Document Type

Journal Article

Publication Date


Subject Area

infrastructure - bus/tram priority, infrastructure - bus/tram priority, land use - planning, policy - fares, policy - equity, policy - parking, economics - finance, mode - bus


User charges, Travel time, Strategies, Strategic planning, Regions, Priorities, Parking payment systems, Parking fees, Origin and destination, Objectives, O&D, Modal shift, Journey time, Intracity bus transportation, Hampshire (England), Goals, Fares, Equity (Finance), Decision making, Counties, Costs, Bus transit, Bus priority, Automobile use, Automobile usage, Automobile travel, Accessibility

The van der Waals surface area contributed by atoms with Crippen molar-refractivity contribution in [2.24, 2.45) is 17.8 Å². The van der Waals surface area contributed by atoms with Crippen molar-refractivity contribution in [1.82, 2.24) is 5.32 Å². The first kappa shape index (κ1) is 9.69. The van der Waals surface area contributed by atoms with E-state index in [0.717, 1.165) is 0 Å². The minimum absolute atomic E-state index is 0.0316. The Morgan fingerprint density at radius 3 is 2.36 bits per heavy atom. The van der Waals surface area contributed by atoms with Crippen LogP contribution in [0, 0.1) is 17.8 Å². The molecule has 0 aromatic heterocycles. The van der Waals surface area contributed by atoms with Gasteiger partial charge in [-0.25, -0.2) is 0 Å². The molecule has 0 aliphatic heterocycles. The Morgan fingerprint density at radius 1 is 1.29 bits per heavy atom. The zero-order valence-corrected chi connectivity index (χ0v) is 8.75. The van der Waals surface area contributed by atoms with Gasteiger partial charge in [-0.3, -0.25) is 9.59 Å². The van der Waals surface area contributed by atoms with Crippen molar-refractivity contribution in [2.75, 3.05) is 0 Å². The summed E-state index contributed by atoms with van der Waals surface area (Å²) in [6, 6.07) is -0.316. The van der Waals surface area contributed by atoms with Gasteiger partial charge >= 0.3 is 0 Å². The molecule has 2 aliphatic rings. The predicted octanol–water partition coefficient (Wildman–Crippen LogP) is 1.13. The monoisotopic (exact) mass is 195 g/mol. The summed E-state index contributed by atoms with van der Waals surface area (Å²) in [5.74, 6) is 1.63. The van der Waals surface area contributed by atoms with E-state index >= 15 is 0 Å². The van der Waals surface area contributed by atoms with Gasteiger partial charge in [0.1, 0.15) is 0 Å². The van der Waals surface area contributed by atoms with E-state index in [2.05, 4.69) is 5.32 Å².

Accessibility indices (AIs) for public and private transport were estimated in a pilot study in northeast Hampshire, England. The AIs were based on a formulation relating travel time and cost between specified origins and destinations (O-Ds). Wider use of the role of the indices was examined, particularly for reducing car dependency as one element in improving sustainability within the North East Hampshire Transport Strategy. The indices, which can be presented in simplified graphical fashion to inform nontechnical audiences, are based on door-to-door travel times and costs, and the O-Ds represent trips between home and important destinations. Significantly, the only example in which travel-cost AIs for bus versus car travel were approximately equal was that in which a substantial car-parking charge was made. The AIs thus help to indicate the transport corridors where actions to improve equity in transport opportunities for users have the greatest priority and potential. These actions, such as improved bus priority and varying fare levels, parking charges, and other user charges, can be verified by prescriptive use of the AIs to illustrate the impacts. This approach provides a basis for using the AIs to quickly examine future transport scenarios and in associated decision making. It also helps in focusing on detailed modal shift analysis aimed at reshaping the transport system in a sustainable manner. This process is described within the context of strategic transport planning at county and regional levels, and continuing work on the theory and applications of the AIs is outlined.